Be inspired by the British Orienteering

Jennie Taylor, Communications Officer at British Orienteering, answer how they worked with WOD 2018 and her thoughts for WOD 2019.

What kind of target did you have with World Orienteering Day 2018 in the UK?

I didn’t set a target as such but as an organisation we did want to encourage as many schools, clubs and community groups to take part and use the whole week as an awareness and profile-raising opportunity for the sport of orienteering.

What did you do to receive the target? What kind of strategy did you implement?

In 2018 British Orienteering featured a national PR campaign to encourage and celebrate orienteering activities on World Orienteering Day.  I did a range of coordination work as well as the communication to clubs encouraging them to deliver World Orienteering Day activities. As an international campaign World Orienteering Day is something that our clubs and volunteers want to support.

Did you receive your target, or did it become better than expected?

Yes, the third World Orienteering Day in 2018 proved to be a great success!  There was a great take-up by clubs and schools to organise events and activities throughout the week.  I received some great feedback from our clubs about some of the orienteering events and activities they had put on to contribute to the International Orienteering Federation (IOF) overall participation targets.”

Here is a brief snapshot of some of the comments I received from some of our orienteering clubs who took part in World Orienteering Day/Week across the UK last year (2018).

  • Lagan Valley Orienteers (Northern Ireland):
    “Almost 100 runners of all ages and levels of expertise took part in The Lagan Valley Orienteers Wednesday Evening Event in the Stormont Estate on World Orienteering Day on 23 May 2018. The weather was beautiful, and a great time was had by all.”
  • Bristol Orienteering Klub (South West, England):
    “To celebrate World Orienteering Day, more than 350 local school children joined Bristol Orienteering Klub at Oldbury Court for coaching and running in the glorious sunshine. We look forward to making it even better next year and introducing a whole new group of young people to our exciting sport.”
  • Octavian Droobers Orienteering Club (West Midlands, England):
    “Octavian Droobers had a most successful event at Kenilworth, in Abbey Fields Park and around the town. 113 participants plus many friends and families had a great time and organisers, with lots of help from club members, were very pleased with the number of newcomers especially juniors running on the 5 courses.”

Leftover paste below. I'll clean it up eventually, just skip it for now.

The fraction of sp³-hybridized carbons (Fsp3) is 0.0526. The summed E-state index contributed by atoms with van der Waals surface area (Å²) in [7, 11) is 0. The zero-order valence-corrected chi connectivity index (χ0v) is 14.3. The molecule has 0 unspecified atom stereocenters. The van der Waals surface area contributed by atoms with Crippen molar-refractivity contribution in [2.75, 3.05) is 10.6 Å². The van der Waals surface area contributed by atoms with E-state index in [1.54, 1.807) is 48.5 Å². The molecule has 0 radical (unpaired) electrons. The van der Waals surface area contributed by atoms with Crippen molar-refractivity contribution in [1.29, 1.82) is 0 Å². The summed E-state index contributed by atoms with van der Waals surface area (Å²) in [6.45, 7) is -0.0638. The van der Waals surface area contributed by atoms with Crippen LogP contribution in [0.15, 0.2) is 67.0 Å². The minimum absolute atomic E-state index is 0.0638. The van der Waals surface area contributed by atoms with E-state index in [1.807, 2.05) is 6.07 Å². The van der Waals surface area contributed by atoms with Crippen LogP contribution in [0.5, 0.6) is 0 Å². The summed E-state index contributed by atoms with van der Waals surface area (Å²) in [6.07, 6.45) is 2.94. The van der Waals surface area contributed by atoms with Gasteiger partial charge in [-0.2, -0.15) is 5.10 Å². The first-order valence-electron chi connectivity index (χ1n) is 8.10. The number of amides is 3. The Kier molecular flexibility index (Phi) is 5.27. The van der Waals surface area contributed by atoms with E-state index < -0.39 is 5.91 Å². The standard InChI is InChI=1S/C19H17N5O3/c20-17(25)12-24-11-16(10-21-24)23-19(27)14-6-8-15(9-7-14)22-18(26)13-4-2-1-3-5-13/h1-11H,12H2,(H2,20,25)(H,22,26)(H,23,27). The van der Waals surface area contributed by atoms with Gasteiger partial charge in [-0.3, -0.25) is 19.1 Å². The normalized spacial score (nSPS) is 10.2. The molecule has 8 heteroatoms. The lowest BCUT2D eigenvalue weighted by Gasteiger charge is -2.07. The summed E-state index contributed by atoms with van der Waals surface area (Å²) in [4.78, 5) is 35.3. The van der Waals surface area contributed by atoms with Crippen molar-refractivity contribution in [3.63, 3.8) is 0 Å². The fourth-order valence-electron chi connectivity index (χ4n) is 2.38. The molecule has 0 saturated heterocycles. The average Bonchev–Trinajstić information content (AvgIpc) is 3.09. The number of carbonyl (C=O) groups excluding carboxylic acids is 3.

• Tinto Orienteering Club (Scotland):
    Free to enter the event had 4 short courses around the park and was attended by about 50 mostly Brownies and Beavers in groups of 3 or 4. A lovely sunny evening was enjoyed by all and many did all four courses on offer getting more proficient as time went by. Three club members also competed at the Scottish Championships on May 26 & 27.”
  • Airienteers (Yorkshire and Humberside, England):
    “We organised a three-course event: Sprint, Orange and Yellow courses. 32 people attended the event of varying ages and abilities.”
  • Eryri Orienteering Club (Wales):
    “We ran two events, one ‘closed’ and another ‘open’. Wednesday 23 May 2018, as part of a training event for local school-based cadets, we ran a 13-checkpoint score event on a local military training area (Kinmel Park Training Area), for 28 young people as an introduction to competitive navigation.  Thursday 24 May 2018, as part of the club’s summer series, 33 runners took to Llyn Padarn near Llanberis, for a 22-checkpoint score event.”
  • East Pennine Orienteering Club (Yorkshire and Humberside, England):
    “On World Orienteering Day it was orienteering as usual at Manor Road Junior, Infant and Nursery School, Golcar, Huddersfield, except that we invited grown-ups in to have a go with their children. In total over 130 children and 30 adults had a go at “counting cones” and 11 different short courses around the wonderful grounds.”
  • Wrekin Orienteers (West Midlands, England):
    “We used World Orienteering Day to publicise our Summer Series Urban race.  This resulted in a radio feature.  We had contacts from three new schools.  39 people came to the event.  Now that World Orienteering Day is a week-long event, we can use it more effectively and will plan for next years to be bigger and better.  Thanks to IOF and WOD.”
  • Edinburgh Southern and Interlopers Orienteering Clubs (Scotland):
    “We held two schools festivals for Primary 4-7 children, with 5 schools attending in the morning and 3 after lunch. We were aware that there were several pupils with limited mobility, as well as one with special vision needs, so we adapted our score course to ensure that a number of the controls were accessible by wheelchair.”